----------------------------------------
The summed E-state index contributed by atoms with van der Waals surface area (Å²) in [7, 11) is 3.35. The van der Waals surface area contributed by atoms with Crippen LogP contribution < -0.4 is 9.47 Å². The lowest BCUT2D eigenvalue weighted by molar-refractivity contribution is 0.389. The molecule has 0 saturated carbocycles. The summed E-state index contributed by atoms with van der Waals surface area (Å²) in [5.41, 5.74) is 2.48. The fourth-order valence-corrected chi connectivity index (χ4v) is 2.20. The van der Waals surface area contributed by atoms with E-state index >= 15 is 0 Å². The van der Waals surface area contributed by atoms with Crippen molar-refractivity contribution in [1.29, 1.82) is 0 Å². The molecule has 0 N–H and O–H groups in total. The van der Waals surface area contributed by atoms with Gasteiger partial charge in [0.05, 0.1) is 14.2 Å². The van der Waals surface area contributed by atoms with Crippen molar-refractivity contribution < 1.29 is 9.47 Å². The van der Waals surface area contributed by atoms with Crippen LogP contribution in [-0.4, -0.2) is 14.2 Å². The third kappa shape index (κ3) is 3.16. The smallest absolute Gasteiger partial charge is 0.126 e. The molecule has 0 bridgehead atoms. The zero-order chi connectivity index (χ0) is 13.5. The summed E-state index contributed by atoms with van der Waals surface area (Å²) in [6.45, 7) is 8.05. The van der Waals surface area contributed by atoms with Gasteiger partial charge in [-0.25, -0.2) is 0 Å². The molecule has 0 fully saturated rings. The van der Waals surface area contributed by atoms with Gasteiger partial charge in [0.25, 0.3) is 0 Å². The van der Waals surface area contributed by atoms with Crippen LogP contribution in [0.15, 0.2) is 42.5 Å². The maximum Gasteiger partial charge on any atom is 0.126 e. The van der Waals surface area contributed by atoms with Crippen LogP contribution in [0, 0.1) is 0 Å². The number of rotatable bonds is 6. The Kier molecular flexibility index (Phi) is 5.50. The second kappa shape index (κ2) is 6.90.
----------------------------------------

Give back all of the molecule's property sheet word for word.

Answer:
The summed E-state index contributed by atoms with van der Waals surface area (Å²) in [7, 11) is 3.35. The van der Waals surface area contributed by atoms with Crippen LogP contribution < -0.4 is 9.47 Å². The lowest BCUT2D eigenvalue weighted by molar-refractivity contribution is 0.389. The molecule has 0 saturated carbocycles. The summed E-state index contributed by atoms with van der Waals surface area (Å²) in [5.41, 5.74) is 2.48. The fourth-order valence-corrected chi connectivity index (χ4v) is 2.20. The van der Waals surface area contributed by atoms with E-state index >= 15 is 0 Å². The van der Waals surface area contributed by atoms with Crippen molar-refractivity contribution in [1.29, 1.82) is 0 Å². The molecule has 0 N–H and O–H groups in total. The van der Waals surface area contributed by atoms with Gasteiger partial charge in [0.05, 0.1) is 14.2 Å². The van der Waals surface area contributed by atoms with Crippen molar-refractivity contribution < 1.29 is 9.47 Å². The van der Waals surface area contributed by atoms with Crippen LogP contribution in [-0.4, -0.2) is 14.2 Å². The third kappa shape index (κ3) is 3.16. The smallest absolute Gasteiger partial charge is 0.126 e. The molecule has 0 bridgehead atoms. The zero-order chi connectivity index (χ0) is 13.5. The summed E-state index contributed by atoms with van der Waals surface area (Å²) in [6.45, 7) is 8.05. The van der Waals surface area contributed by atoms with Gasteiger partial charge in [-0.25, -0.2) is 0 Å². The molecule has 0 fully saturated rings. The van der Waals surface area contributed by atoms with Gasteiger partial charge in [0.25, 0.3) is 0 Å². The van der Waals surface area contributed by atoms with Crippen LogP contribution in [0.15, 0.2) is 42.5 Å². The maximum Gasteiger partial charge on any atom is 0.126 e. The van der Waals surface area contributed by atoms with Crippen LogP contribution in [0, 0.1) is 0 Å². The number of rotatable bonds is 6. The Kier molecular flexibility index (Phi) is 5.50. The second kappa shape index (κ2) is 6.90.